Assisted living community under investigation after resident wanders, is found dead

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Marie Duddy
Marie Duddy

A Charleston, SC, assisted living community is under investigation by the state Department of Health and Environmental Control after a resident with dementia wandered away from the community and later was found dead.

The body of Marie Duddy, 80, was discovered on the evening of May 21 in a marshy area behind a nearby home by the home's owner, who called authorities, the Charleston Police Department reported on its Facebook page. The last time Duddy had been seen, according to the department, had been the previous afternoon at Savannah Place, the assisted living community where she lived.

When employees later found a photograph that she had been carrying outside the front door of the community, they began a search and then called 911. Employees told police that Duddy had tried to leave the community before but that previous attempts had been unsuccessful. Duddy had “severe dementia,” police said.

Savannah Place, operated by Enlivant, is licensed for 44 beds, according to the DHEC. In a statement provided to McKnight's Senior Living, Enlivant representatives said: “This is a very difficult time for our community, as we are devastated about the death of our resident. Our thoughts and prayers are with the family. We continue to cooperate with authorities on this matter and are continuing our own investigation into this incident.”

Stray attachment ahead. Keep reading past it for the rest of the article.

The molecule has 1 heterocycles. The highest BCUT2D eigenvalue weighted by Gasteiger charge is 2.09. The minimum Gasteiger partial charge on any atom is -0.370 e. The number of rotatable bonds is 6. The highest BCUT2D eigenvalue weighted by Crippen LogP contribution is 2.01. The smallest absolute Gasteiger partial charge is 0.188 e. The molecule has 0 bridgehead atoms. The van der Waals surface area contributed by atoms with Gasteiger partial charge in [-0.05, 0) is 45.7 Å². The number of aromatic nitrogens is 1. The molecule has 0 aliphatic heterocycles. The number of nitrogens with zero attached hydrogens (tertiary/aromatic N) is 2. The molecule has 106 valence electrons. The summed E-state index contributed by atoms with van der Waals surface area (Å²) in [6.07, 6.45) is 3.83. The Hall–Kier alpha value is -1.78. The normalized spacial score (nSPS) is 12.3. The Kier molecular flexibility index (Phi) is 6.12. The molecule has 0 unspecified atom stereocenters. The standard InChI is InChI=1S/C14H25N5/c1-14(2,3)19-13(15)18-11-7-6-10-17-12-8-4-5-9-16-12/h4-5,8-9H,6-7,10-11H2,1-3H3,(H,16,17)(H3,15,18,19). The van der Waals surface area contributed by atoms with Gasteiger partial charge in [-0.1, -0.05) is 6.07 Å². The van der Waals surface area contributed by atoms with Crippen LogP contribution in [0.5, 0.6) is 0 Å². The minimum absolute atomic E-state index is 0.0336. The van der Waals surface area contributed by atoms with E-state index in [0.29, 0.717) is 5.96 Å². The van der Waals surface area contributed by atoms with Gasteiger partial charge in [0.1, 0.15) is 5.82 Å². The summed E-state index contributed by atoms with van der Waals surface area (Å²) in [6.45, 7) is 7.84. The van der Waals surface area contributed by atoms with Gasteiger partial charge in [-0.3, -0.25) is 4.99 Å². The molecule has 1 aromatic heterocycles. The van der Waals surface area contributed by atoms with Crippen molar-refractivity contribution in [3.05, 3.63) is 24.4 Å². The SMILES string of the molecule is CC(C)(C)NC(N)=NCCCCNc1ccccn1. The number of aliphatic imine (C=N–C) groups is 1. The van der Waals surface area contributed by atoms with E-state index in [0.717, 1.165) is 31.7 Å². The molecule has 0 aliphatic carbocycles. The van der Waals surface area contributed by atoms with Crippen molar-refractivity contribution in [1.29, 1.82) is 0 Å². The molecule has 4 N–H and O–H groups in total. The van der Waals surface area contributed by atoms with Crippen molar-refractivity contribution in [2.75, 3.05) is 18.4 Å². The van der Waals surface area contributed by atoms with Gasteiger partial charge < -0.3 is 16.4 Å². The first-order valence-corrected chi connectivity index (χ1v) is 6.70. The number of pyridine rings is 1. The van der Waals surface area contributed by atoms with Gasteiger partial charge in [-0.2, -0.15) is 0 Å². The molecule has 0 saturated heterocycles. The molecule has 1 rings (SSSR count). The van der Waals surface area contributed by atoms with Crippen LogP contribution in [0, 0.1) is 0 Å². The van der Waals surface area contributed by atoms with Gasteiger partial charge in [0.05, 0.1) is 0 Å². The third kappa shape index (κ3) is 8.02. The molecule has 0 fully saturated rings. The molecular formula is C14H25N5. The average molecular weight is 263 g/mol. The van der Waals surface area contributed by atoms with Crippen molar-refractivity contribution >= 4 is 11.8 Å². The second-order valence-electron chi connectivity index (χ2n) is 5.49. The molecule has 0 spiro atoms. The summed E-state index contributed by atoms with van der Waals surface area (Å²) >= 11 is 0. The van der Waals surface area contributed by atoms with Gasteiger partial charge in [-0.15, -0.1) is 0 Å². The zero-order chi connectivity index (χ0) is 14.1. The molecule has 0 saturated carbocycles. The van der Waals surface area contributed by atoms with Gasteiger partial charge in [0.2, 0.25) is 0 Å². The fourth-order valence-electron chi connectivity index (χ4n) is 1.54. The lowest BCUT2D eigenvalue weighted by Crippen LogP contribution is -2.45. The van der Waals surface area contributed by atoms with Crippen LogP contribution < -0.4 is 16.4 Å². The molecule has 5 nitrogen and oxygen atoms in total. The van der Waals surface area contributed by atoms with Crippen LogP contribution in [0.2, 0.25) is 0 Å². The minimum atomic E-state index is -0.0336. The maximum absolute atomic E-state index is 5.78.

A DHEC spokesman told McKnight's Senior Living that the most recent complaint filed against Savannah Place, in March, alleged understaffing, a lack of supervision at mealtimes and that a resident had injured another resident. The DHEC subsequently investigated and cited the community for being understaffed and missing documentation, the spokesman said, adding that Savannah Place submitted a plan of correction that was accepted by the department. The investigation related to Duddy is ongoing, he said.

Personnel from the local police and fire departments, the county sheriff's office and emergency medical services, five other fire departments, the Coast Guard, the South Carolina Department of Natural Resources, the American Red Cross and the Community Emergency Response Team had participated in search efforts for Duddy that lasted more than 20 hours and covered the ground, air and water, according to the Charleston Police Department.

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